The majority of the speakers seem to agree with Levine and Redding. Peter Storey, a Methodist bishop from South Africa, says that “everybody’s in; in God’s love.” Sin, according to these folks, is not something that separates people from God. As Bishop Spong says, “The message of Jesus says there is nothing you can do and nothing you can be that will separate you from the love of God.” Spong makes no mention of the need for Christ to die in our place on the Cross to bring about that inseparable relationship.
Ada Maria Isasi-Diaz, a Roman Catholic who teaches at United Methodist-related Drew University in New Jersey, was very frank when she said simply, “I hope God likes me.” But if she had a basis for that hope, she did not explain it. Instead, Isasi-Diaz, an activist in liberal causes, reports that she prays “best with a picket sign in my hand.”
Almost alone among the speakers in speaking for Christian orthodoxy, Hinson said “God’s grace is equally upon all of his children. But the God I know is a God of grace and judgment, a God of mercy and justice.”
The lack of belief in God’s justice naturally resulted in an open disbelief in Christ’s atoning work on the cross. Spong says the notion “that God caused Jesus to suffer, because He had to pay the price for your sins, or my sins- I find that a very strange idea.” Isasi-Diaz implicitly agrees with Spong when she says, “I think God never chooses suffering.”
A.J. Levine dismisses the importance of religious doctrine altogether by declaring, “Ultimately I don’t care what people believe. I care what they do." Borg is similarly dismissive. He calls doctrines “second-order language.” He believes the “first language of religious experience is metaphor and story and symbol.”
In opposition to Spong’s denial of Christian orthodoxy, and Levine’s theological apathy, Hinson gives us quite another testimony. “I’m going to present Christ as the Way, the Truth, and the Life, because that’s what scripture tells me, that’s who I am as a Christian… We can’t get close to those who believe differently by shaving off all the edges and watering down our faith.”
James Cone, professor at Union Theological Seminary in New York, echoes Levine’s sentiments when he says, “God can tolerate our belief as well as our disbelief… Correct belief is not the key. The key is correct action.”
This denial of the foundational Christian belief of salvation by faith in Christ was prevalent among the participants in Talking About God. Imathiu suggests Christian missionaries did a disservice to their hearers. She believes there needs to be “repentance by the missionary church which destroyed so much of the faith the indigenous people had…” Bishop Storey says, “If Gandhi’s not in heaven, I’m not sure I would want to go there.” His implication is that Mahatma Gandhi’s goodness, irrespective of any faith in Christ, would have carried him to heaven.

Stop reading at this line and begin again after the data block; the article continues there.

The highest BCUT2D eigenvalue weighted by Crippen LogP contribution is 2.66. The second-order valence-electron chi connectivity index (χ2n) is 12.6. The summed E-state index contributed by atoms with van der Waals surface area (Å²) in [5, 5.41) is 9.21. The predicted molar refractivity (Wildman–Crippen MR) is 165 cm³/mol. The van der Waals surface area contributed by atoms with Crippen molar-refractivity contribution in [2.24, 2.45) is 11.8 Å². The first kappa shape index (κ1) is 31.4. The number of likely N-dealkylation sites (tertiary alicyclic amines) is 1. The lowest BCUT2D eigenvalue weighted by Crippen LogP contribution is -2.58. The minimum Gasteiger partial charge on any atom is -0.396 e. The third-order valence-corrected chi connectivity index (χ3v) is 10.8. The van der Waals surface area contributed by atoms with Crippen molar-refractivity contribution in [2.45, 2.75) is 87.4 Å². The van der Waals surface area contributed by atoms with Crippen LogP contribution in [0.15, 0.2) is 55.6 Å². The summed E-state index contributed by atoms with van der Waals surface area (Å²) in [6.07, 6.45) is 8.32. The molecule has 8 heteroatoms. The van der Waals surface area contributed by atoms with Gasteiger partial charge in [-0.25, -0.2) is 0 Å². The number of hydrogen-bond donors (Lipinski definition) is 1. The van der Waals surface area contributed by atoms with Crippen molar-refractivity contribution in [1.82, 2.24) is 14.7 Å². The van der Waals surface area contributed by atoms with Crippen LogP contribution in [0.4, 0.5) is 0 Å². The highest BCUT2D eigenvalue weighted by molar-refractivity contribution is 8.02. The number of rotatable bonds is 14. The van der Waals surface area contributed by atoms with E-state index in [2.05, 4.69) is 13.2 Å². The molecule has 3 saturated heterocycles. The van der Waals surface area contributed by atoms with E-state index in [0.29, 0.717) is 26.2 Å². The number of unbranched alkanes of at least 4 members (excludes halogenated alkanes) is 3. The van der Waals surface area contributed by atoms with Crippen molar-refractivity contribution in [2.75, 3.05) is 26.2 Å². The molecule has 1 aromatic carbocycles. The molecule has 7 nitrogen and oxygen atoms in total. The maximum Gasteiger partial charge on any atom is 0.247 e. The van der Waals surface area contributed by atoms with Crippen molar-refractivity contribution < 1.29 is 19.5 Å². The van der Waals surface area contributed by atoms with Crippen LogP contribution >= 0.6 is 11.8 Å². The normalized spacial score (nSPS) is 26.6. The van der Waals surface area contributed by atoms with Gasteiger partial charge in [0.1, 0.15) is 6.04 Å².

Enforcing this belief that faith (and therefore truth, life, death, God etc…) is relative, Levine recalls a time when she sat at her mother’s bed-side consoling her before her death with the statement: “Mom, you will see Daddy.” Levine asks, “Do I believe it now? I don’t know, but at that moment, it was true.”
Levine’s transient truths are echoed in Borg’s understanding of the Bible. Speaking of Psalm 139, he mentions the “three story universe of the ancient psalmist’s imagination…,” questioning the Bible’s truthfulness and inspired nature.
Imathiu does not directly deny the inspiration of the Bible. Rather her view of the Bible degenerates to mere superstition . She says that “the Bible itself has, physically, power to do things; as an object, even without reading it, as an object…” Imathiu gives the impression that the Bible is not the inspired Word of God, but instead is the magic lucky charm of Christianity.
Throughout Talking About God’s seven videos, only Hinson provides a firmly orthodox Christian view of the topics discussed. Most of the speakers deny that God is one being in three persons, at work in the world, known throughout history, having redeemed some of humanity for Himself through the work of Jesus, now calling all people to repentance and faith in Christ, and coming one day to judge the whole world. Also denied is the fallen condition of humanity, and the inspiration and trustworthiness of the Scriptures.
Talking About God, which was produced in 1999, is available on the EcuFilm web-site that can be reached through the United Methodist Communications site. The seven videos are between 20 and 25 minutes each. The videos can be purchased for $29.95 each, or $139.90 for the complete series. They can also be rented at $18 each.
EcuFilm is comprised of the United Methodist Church, the Episcopal Church, the Maryknoll Missioners, the ECLA, the PCUSA as well as other denominations and Christian organizations.